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ARS Home » Southeast Area » Oxford, Mississippi » National Sedimentation Laboratory » Water Quality and Ecology Research » Research » Publications at this Location » Publication #352563

Research Project: Strategic Investigations to Improve Water Quality and Ecosystem Sustainability in Agricultural Landscapes

Location: Water Quality and Ecology Research

Title: Expanding wetland mitigation: Can rice fields remediate pesticides in agricultural runoff?

item Moore, Matthew
item Locke, Martin
item CULLUM, ROBERT - Retired ARS Employee

Submitted to: Journal of Environmental Quality
Publication Type: Peer Reviewed Journal
Publication Acceptance Date: 8/27/2018
Publication Date: 9/13/2018
Citation: Moore, M.T., Locke, M.A., Cullum, R.T. 2018. Expanding wetland mitigation: Can rice fields remediate pesticides in agricultural runoff? Journal of Environmental Quality. 47:1564-1571.

Interpretive Summary: Pesticides in agricultural runoff can cause significant damage to rivers, lakes, and streams. Innovative management practices are needed at edge-of-field to reduce the potential impact of pesticides to water bodies. Mesocosm experiments at the University of Mississippi Field Station demonstrated that contaminated water flowing through systems planted with rice resulted in significant reductions of two pesticides--atrazine and diazinon. Using rice for phytoremediation has the potential to address water quality concerns in developing countries that depend on the crop for their food supply. However, more research must be conducted on potential contaminant transfer to seed before moving toward large scale implementation.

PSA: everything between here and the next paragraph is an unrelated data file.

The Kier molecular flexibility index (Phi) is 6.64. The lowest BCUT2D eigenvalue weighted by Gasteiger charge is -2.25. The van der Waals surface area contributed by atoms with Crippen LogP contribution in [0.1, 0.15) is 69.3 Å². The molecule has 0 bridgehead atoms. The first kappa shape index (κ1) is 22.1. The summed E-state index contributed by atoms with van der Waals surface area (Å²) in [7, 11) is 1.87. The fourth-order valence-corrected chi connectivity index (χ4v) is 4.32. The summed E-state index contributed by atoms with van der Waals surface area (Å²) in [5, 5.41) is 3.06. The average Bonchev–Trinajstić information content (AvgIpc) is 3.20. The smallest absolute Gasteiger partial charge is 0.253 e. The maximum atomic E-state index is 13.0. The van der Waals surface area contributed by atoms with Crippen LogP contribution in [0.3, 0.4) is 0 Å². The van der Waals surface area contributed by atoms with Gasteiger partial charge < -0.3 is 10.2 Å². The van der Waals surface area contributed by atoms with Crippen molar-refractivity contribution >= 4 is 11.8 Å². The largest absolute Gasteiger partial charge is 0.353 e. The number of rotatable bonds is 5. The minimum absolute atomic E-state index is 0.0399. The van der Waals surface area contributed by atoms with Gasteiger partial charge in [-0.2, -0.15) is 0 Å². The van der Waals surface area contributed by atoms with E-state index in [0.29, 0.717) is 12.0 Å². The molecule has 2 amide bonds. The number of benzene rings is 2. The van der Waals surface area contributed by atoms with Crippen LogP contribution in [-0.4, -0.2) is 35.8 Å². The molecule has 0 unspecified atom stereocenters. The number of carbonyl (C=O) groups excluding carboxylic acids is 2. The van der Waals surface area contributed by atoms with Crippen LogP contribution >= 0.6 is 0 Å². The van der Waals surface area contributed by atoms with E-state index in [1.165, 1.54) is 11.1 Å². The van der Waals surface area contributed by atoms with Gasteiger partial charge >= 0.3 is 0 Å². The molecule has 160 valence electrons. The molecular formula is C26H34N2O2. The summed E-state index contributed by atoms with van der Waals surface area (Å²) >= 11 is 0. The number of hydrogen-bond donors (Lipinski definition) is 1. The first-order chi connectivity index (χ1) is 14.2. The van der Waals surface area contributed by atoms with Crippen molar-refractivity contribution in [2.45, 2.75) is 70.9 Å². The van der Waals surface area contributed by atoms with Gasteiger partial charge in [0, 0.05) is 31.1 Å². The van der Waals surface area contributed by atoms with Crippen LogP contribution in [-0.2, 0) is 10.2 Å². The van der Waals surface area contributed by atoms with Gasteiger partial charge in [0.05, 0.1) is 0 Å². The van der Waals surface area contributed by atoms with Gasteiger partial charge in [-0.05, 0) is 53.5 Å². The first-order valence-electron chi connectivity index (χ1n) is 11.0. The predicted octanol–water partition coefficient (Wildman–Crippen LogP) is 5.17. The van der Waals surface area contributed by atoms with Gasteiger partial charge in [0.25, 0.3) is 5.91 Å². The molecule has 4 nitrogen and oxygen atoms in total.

Technical Abstract: Pesticides are responsible for over 1,800 water quality impairments in the United States. Impacts of pesticide runoff on aquatic ecosystems can be mitigated by implementing management practices such as constructed wetlands, grass buffers, and vegetated ditches. A new method currently being examined is the use of rice fields for phytoremediation of pesticide-contaminated water. Rice (Oryza sativa) is cultivated on every continent except Antarctica and is the staple food crop of 20% of the world’s population. Four, 0.01 ha fields (two planted with rice, two left bare) were amended with a mixture of atrazine, diazinon, and permethrin during a one-time storm event, and pesticide concentrations and loads were monitored in water, sediment, and plant samples. The experiment was repeated the following year. Significant differences were noted for mitigation of atrazine and diazinon loads in rice versus bare systems. Overall, atrazine loads in the water of rice systems decreased 85±8% from inflow to outflow, while atrazine loads in the water of bare systems decreased 58±7%. Similar patterns were seen for diazinon (86±4% versus 62±7%), cis-permethrin (94±2% versus 64±12%), and trans-permethrin (97±2% versus 67±14%). All three pesticides were found repeatedly sorbed to plant material in the inflow and outflow areas during the first year, while the second year resulted in much less plant-pesticide contribution to overall mitigation. Further investigation is needed to compare rice’s mitigation capacity of different pesticide classes, as well as potential transfer of pesticides to edible seeds.